While consumers, and indeed the online security industry, have typically not paid much mind to warnings of nasties being sent to or through a Bluetooh device, experts are warning that this needs to change. Case in point: the newly discovered Doombot.A, which carries with it CommWarrior.B, which sends itself out using a Symbian smartphone’s Bluetooth transmitter.
Of course, in addition to the fact that the Doombot.A virus and its stowaway CommWarrior.B worm are just plain rude, they can also cost their host money, as many people must pay for messages sent from their phones on a per-message basis.
Explains Doug Conorich, Global Solutions Manager for Managed Security Services at IBM, “The biggest threat that I see right now is that is that Blackberries and PDAs are connected to names and addresses. If somebody devised a virus sent out with a ‘payload pull’ and an ‘address book out’ it could send out messages to all those listed in the address book. At 10 cents a message or more on some of the plans, you can see that that cost to smartphone end-users could add up rather quickly.”
Experts point out that responsibility for the security of a mobile device lies in part with the software publisher. “The software vendors that produce mobile phone operating systems definitely have the responsibility of issuing patches to their products. But this is a totally separate issue from determining who is responsible for protecting smartphone users from a financial standpoint,” points out McAfee Mobile Solutions Senior Vice President Victor Kouznetsov.
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Beyond that, however, is what measures should IT departments take as the workforce is increasingly mobile-enabled? Kouznetsov says that IT departments need to demand that their carriers provide anti-virus and security measures for mobile devices, and recommends that an IT department “would be well advised to contact the operator they are using and standardizing on, and then demand that the operator include the technology and provide it on their handsets, or ask whether the operator will be including it in the future.”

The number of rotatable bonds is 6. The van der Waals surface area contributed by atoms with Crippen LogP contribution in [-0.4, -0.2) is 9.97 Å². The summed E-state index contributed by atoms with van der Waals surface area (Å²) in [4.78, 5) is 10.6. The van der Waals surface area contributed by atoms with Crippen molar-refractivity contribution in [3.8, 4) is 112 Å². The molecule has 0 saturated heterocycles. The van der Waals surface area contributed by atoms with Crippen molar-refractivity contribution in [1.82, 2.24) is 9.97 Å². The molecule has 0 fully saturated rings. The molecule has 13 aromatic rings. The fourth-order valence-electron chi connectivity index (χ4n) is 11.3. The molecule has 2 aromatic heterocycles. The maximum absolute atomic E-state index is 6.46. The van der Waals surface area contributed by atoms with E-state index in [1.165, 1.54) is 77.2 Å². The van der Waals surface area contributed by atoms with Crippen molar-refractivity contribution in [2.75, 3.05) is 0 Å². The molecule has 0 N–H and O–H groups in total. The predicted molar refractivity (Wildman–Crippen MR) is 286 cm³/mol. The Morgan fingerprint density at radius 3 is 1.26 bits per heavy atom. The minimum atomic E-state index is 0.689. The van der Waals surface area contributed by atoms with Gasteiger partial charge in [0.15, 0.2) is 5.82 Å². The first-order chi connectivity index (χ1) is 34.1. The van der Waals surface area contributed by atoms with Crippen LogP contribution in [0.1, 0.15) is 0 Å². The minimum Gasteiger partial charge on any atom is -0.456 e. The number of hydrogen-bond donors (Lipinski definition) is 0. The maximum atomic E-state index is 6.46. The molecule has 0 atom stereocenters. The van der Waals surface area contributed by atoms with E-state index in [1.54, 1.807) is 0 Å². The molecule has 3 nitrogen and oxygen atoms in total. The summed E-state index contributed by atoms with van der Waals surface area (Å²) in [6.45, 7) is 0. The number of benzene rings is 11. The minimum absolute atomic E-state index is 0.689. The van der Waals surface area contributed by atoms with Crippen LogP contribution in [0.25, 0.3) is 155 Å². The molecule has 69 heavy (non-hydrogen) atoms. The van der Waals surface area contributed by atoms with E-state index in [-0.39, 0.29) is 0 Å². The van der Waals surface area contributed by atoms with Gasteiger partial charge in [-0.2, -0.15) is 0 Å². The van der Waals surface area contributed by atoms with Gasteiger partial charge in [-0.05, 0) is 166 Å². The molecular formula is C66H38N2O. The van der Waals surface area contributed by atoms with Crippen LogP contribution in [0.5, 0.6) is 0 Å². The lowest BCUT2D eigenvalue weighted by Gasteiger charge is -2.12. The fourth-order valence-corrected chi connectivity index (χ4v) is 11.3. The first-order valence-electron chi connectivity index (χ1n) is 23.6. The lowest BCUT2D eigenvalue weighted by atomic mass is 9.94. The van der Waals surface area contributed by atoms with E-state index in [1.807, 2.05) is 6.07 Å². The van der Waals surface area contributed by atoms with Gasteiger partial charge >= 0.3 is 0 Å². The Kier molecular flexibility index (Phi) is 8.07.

Experts also agree that it is incumbent upon IT departments to establish standard policies and procedures for allowing an employee to connect a mobile device to the enterprise network, or even that the enterprise should standardize and provide the mobile devices to ensure that they conform to standards set by the enterprise.
Drew Carter, a Senior Product Manager, also with McAfee Mobile Solutions, points out that “Mobile devices are often purchased by individuals who also want to access enterprise resources. But does this really make sense? Today the technology is somewhat immature, but as it reaches a higher level of penetration, companies will need to adopt a more sophisticated approach. The other option is for enterprises to provide the mobile devices and set the standards, so if mobile workers want to connect to the network, then they need to buy these devices.”
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